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Carpal Tunnel Diagnosis

MEDICAL ENCYCLOPEDIA 
Carpal Tunnel Diagnosis
What is carpal tunnel?
Causes and Risk Factors
Symptoms
Diagnosis
Treatment

Do you think you are experiencing carpal tunnel syndrome?  If so, carpal tunnel isn't likely to go away on its own. Even if you stop doing any activity with your hands and arms and rest and take time off, when you start up again, it's likely that the pain will return too.  But do you know what to expect when you go see your doctor?  And which specialist you should see?

In order to start to diagnose carpal tunnel, you may choose to see a family doctor, an internist , or an occupational medicine specialist.  You may later be referred to an orthopedic surgeon (orthopedist), a neurologist, a hand surgeon, a plastic surgeon, a rheumatologist, a physical therapist or a psychiatrist for further testing, if required.

Medical exams
When you see your doctor, s/he will review your medical history and ask questions about symptoms: how you hurt, where you hurt, and how long you've been hurting.  Prepare a list of questions for your appointment.  You might want to ask things like: What is going on in my hand and wrist that is giving me these symptoms of pain and numbness?  Are you sure that it is a problem with my Carpal Tunnel? Where else could the pain be coming from?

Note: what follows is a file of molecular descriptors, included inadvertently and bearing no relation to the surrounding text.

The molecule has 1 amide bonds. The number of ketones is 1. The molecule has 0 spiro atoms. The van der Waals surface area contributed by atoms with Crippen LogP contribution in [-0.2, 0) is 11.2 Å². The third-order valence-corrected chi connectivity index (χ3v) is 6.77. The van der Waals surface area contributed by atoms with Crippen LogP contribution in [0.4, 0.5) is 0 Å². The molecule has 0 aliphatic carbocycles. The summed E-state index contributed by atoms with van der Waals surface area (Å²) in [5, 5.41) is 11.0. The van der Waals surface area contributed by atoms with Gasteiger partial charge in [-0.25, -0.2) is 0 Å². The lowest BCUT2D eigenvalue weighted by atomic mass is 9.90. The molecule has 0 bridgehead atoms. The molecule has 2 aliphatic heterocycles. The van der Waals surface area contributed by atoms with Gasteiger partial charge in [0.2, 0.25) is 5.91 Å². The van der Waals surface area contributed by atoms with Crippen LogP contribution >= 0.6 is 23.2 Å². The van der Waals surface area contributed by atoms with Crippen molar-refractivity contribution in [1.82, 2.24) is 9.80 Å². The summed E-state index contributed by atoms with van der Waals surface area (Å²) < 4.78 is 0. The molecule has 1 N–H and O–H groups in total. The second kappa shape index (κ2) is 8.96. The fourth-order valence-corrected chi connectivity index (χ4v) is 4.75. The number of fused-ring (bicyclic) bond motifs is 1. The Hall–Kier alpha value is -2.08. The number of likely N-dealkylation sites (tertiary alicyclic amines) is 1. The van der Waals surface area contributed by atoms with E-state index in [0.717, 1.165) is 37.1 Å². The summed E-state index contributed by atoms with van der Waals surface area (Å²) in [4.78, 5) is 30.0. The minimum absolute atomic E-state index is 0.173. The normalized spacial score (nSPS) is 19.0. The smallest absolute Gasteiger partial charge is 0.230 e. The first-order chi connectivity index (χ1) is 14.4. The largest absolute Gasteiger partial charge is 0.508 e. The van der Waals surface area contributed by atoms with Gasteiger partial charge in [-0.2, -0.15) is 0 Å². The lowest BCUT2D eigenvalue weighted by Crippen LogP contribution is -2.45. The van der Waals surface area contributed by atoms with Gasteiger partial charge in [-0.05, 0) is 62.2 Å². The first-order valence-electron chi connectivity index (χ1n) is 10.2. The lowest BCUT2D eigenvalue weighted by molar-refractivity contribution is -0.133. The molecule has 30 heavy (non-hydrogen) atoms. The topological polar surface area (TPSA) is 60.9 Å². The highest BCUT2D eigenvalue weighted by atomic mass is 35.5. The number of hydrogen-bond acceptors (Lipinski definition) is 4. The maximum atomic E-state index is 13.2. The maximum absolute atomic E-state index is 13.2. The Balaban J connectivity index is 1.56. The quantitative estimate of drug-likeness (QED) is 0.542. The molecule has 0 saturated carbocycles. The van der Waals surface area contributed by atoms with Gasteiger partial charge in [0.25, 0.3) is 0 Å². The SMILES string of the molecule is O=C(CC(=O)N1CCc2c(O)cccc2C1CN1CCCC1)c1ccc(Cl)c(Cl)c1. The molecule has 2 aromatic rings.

Specific tests
Diagnosis of carpal tunnel syndrome is based on the history of symptoms, presence of risk factors, physical and neurological examination, and diagnostic tests. To help with getting a proper diagnosis, you may be asked to participate in a couple easy, non-invasive tests of your range of motion.  Or a nerve conduction test might also be required by the doctor to 'confirm' the diagnosis.  Differential diagnosis includes inflammation (radiculopathy) of nerve roots C6 and C7 in the cervical spine and compression of the median nerve outside the carpal tunnel.  

Some other tests doctors can use to try to produce or evaluate the symptoms of carpal tunnel syndrome include:

Electromyogram (EMG) - This test can verify if any muscles of the hand or wrist has lost part of its nerve supply. This test can be performed during the first visit, eliminating the need for another appointment.

The Tinel test - During the Tinel test, the doctor taps on or presses on the median nerve. The test is positive when tingling in the fingers or a resultant shock-like sensation occurs.

The Phalen test - The Phalen, or wrist-flexion, test involves having the patient hold his or her forearms upright by pointing the fingers down and pressing the backs of the hands together.

Nerve conduction study - Nerve conduction study tests can to indicate whether the electrical impulses traveling along the median nerve are slowed in the carpal tunnel.  This tests is useful to checking for other conditions that might mimic carpal tunnel syndrome, such as a pinched nerve in the neck.

Once you've established a diagnosis, it's time to learn more about how doctors treat CTS.  Carpal tunnel syndrome can be treated at home through non-surgical treatment, or is treated by surgery.  Learn more about carpal tunnel surgery in our Treating Carpal Tunnel section that follows.

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Tags: surgical treatment, ask questions, diagnosis, treatment, tingling, symptoms, numbness, muscles, surgery, wrist, neck, cervical, carpal tunnel syndrome treatment, carpal tunnel treatment, ask the doctor, tingling sensation, orthopedic surgery, surgery questions, medical treatment, plastic surgery
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